We saw him just after Christmas. The holidays were over, school was back, and the air was still crisp enough, still cold enough, to leave frost on the pavement for us to crunch every morning. No leaves yet, though. No warmth. The world was grey and white and cold and walking to classes was a chore.
Macca saw him first. He called us over and chuckled, put his finger to his lips as a sign, winked. Shh. The wind was rustling the tops of the trees.
'Check it out,' he said, flicking his head towards a small crack in a fence. 'Look in. Barmy! Look in!'
We were thirteen, fourteen years old. Life was a joke. I smiled and cocked my head.
'Just check it,' he said again. Pete leaned forward and pressed his eye to the crack. 'What...?' he began, then, 'Eh? Ha!'
'Let us see...' I said, stepping forward. Pete pulled back and laughed. I stared through the splintered wood into a dead, forgotten garden. Old, brown leaves sparkled in the chill. Bushes had grown up over some weed filled gravel path. And then...
'Is that a man?' I asked, pulling back. Macca nodded.
'A tramp,' he said. 'Did you see his hat? Did you see his coat? He looks like a clown.'
'He looks Victorian,' said Dave.
'Did you see his suitcase? And his brolly? Looks like a penguin!'
'Do tramps wear black suits?' I asked. The man was lying down just beyond the fence, curled under the bushes, his face hidden in his arms. He was definitely breathing. Macca nudged me.
'Let's throw stuff,' he said. 'Let's wake him!'
'He looks old...' I said. I sighed, shook my head. 'Leave him, mate. What's he done?'
Pete was laughing now, hunching over and limping. He growled and leered at us. 'Gimme a child to eat!' he muttered. 'Let me crunch his head! Rar!'
I looked through the fence again. The man was still sleeping on the hard, black earth. ‘Think he needs help?’ I asked. Macca sighed.
‘Always worrying, you,’ he said. ‘Always fretting and moaning. Why’d he need help? He’s got enough stuff.’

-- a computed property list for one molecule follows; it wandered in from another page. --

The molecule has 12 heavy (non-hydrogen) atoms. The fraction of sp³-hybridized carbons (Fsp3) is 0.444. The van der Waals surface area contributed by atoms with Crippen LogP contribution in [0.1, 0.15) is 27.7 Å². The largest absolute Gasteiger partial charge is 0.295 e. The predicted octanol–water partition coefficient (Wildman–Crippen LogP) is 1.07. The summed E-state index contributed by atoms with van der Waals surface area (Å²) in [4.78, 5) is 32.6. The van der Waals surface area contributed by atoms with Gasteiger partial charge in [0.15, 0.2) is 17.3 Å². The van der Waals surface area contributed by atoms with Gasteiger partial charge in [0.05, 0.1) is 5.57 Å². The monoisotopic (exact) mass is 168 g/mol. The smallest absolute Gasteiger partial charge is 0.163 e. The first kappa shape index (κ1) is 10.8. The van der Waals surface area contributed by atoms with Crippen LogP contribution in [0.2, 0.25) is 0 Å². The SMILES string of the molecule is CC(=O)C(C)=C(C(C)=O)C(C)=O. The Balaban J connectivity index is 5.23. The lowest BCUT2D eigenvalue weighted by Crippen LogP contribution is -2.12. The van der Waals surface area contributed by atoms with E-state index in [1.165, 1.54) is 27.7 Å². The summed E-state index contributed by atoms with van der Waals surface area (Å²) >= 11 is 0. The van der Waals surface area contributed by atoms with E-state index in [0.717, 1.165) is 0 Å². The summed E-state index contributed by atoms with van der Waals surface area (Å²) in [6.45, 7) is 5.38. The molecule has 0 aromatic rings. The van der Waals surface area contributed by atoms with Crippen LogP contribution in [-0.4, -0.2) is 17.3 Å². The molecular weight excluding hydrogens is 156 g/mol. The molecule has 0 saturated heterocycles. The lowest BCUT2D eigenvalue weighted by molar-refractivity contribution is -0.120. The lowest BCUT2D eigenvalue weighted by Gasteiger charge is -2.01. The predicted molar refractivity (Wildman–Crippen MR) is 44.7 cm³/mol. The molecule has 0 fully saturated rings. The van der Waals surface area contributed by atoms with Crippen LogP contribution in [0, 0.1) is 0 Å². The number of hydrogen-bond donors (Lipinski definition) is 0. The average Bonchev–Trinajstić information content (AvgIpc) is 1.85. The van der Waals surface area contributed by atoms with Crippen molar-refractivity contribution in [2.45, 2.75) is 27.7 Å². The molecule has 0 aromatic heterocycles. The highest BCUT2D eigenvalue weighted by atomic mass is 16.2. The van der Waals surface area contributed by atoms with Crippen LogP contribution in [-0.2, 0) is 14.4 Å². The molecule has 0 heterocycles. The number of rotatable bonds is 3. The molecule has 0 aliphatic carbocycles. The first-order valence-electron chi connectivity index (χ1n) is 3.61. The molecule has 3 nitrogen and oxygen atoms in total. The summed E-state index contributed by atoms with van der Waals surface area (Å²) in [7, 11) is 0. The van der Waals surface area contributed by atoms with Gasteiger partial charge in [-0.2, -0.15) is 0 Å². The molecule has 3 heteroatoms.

‘I’d like to see you spend a night with no bed,’ said Pete. He grinned and stood up straight again. ‘Let’s have another look,’ he said. The fence creaked slightly as he put his hands against it.
‘What d’you think he eats?’ he asked. Macca bent down to look back in. I clicked my tongue, looked up the street, looked at my watch, and bent down to join him. Now we were all watching, watching the tramp to see if he moved.
‘We should poke ‘im,’ said Pete. We all knew we wouldn’t. We’d never go into the garden. School was calling. Time was moving.
And that was when it happened, quick as lightening, silent as ice, a single, terrible thing. A rabbit was crossing the path – we had enough of them around here, not shy of school kids if they knew we kept our distance – and it moved too close, I guess. Its hops were lazy, random – just searching for food, maybe, out in the morning air. It moved too close to the tramp. His hand shot out with incredible speed and grabbed the thing by its neck. There was a tiny, far off crack, barely more than a twig snap, and the rabbit was limp in his hands. The tramp raised his head and looked at the rabbit, a smile spreading over his face, his tongue licking his lips. He sniffed the air, frowned, shifted his weight. He looked at us, turned his head slightly, and winked. He tipped his hat and laughed, then lowered his mouth and bit and chewed.
We didn’t scream. I don’t think people really do when they’re really, truly scared. But we ran. We ran till our sides hurt and we kept running, not looking back, imagining terrible things, that the man was behind us, that he was flying, that he was chasing us with rabbit blood still warm in his mouth.
We never saw him again. At least I know I didn’t, and if Pete did, or Macca, they never said a word. We laughed about it as months went by. After a few years we didn’t really believe what we’d seen. Kids make mistakes, we thought. People don’t catch rabbits with their hands. It turned into a memory of a story we must have been told. We told ourselves it wasn’t true.
Sometimes I have dreams, though, and it’s always the one same scene. A man, in an old, faded suit, living wild, never dying, the ground around him dark and red with the blood of all those dead bunnies.
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